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VCU poll shows majority of parents are willing to have their children vaccinated

Updated: May. 6, 2021 at 11:31 PM EDT
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RICHMOND, Va. (WWBT) - A majority of Virginia parents are willing to have their children vaccinated for COVID-19, according to a poll conducted by the Research Institute for Social Equity at Virginia Commonwealth University.

The poll results say 66 percent of parents with children age 12-17 and 63 percent of parents with children age 11 and under are likely to have their children vaccinated.

The survey also showed that parents willing to get their children vaccinated varied widely based on where they lived.

“Parents with children 12-17 in the Northwest (59%) and Western (84%) of the state were not likely to vaccinate their children. More than half of the parents of children 11 and under in the Northwest (58%) and the Western (53%) parts of the state were not likely to vaccinate their children and those,” a release said.

“When we speak of herd immunity, you have to determine what herd you’re speaking of. People who are living together, close together, you don’t have much of that in the northwestern and western parts of the state as you do in other areas, so there is a degree of reluctance,” former Governor L. Douglas Wilder said.

Over 90 percent of parents who said they were not likely to get vaccinated themselves were also unlikely to vaccinate their children.

The poll said race and ethnicity had no significant impact on the willingness of parents to vaccinate their children.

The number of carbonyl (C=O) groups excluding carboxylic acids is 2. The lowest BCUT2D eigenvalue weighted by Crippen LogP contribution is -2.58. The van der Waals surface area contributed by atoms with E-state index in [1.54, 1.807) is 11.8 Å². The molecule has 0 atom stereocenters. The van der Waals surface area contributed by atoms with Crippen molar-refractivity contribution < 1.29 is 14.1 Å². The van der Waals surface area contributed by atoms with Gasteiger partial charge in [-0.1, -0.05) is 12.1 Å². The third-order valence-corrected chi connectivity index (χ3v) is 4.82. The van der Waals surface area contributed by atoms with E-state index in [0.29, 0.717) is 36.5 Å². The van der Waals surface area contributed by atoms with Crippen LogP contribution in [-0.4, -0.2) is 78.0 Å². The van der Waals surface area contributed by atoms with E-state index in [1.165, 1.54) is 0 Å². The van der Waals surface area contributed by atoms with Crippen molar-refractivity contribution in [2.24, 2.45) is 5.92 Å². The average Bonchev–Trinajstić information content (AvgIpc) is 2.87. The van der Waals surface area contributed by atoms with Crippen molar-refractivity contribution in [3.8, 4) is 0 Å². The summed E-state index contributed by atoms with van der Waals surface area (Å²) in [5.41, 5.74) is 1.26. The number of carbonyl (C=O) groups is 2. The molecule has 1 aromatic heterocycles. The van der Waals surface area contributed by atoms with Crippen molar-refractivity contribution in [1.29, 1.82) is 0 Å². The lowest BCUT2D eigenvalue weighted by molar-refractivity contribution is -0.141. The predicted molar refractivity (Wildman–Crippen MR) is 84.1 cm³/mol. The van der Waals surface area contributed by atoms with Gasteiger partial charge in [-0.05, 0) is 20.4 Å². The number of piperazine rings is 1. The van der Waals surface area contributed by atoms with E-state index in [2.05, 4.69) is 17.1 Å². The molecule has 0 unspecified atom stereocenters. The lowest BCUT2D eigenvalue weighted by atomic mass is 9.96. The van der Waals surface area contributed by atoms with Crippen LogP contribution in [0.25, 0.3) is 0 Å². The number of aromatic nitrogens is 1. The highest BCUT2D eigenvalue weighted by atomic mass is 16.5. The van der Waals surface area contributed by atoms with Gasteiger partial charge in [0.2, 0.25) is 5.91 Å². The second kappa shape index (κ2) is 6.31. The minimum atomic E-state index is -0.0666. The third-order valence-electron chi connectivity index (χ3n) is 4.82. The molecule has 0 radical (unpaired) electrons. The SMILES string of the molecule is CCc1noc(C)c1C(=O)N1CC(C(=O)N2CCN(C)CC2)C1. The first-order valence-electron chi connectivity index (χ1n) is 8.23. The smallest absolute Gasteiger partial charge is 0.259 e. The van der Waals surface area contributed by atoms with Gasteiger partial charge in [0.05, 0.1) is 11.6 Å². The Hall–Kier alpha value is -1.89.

When it comes to sending children back to in-person learning this fall, 73 percent of Virginia parents said they were willing to send their kids.

The survey also showed that the majority of parents were more likely to send their kids back to school in person by fall if class sizes were limited and if teachers were regularly tested for COVID-19.

The university hopes state leaders use this data to get more of the public on board with a reopening plan more people can agree with.

“I’m positive that if we get the right messages out and that if people start believing that what is being told to them is something they can rely upon, we’ll have it. It will be something that can move us forward,” Wilder.

The poll found that minorities were two to three times less willing to send their children to in-person learning than whites.

“The willingness of a substantial majority of parents to have their children vaccinated, seemingly attests to the belief of the availability and efficacy of the vaccines however, the almost triple numbers of hesitancy in African Americans (32%), and Asians (34%), then whites (12%) to send their children back to in-person school reflects the historical skepticism,” said Wilder.

The statewide poll was conducted for the Virginia Department of Emergency Management by the Research Institute for Social Equity at the L. Douglas Wilder School of Government and Public Affairs at VCU.

For more information on the poll, click here.

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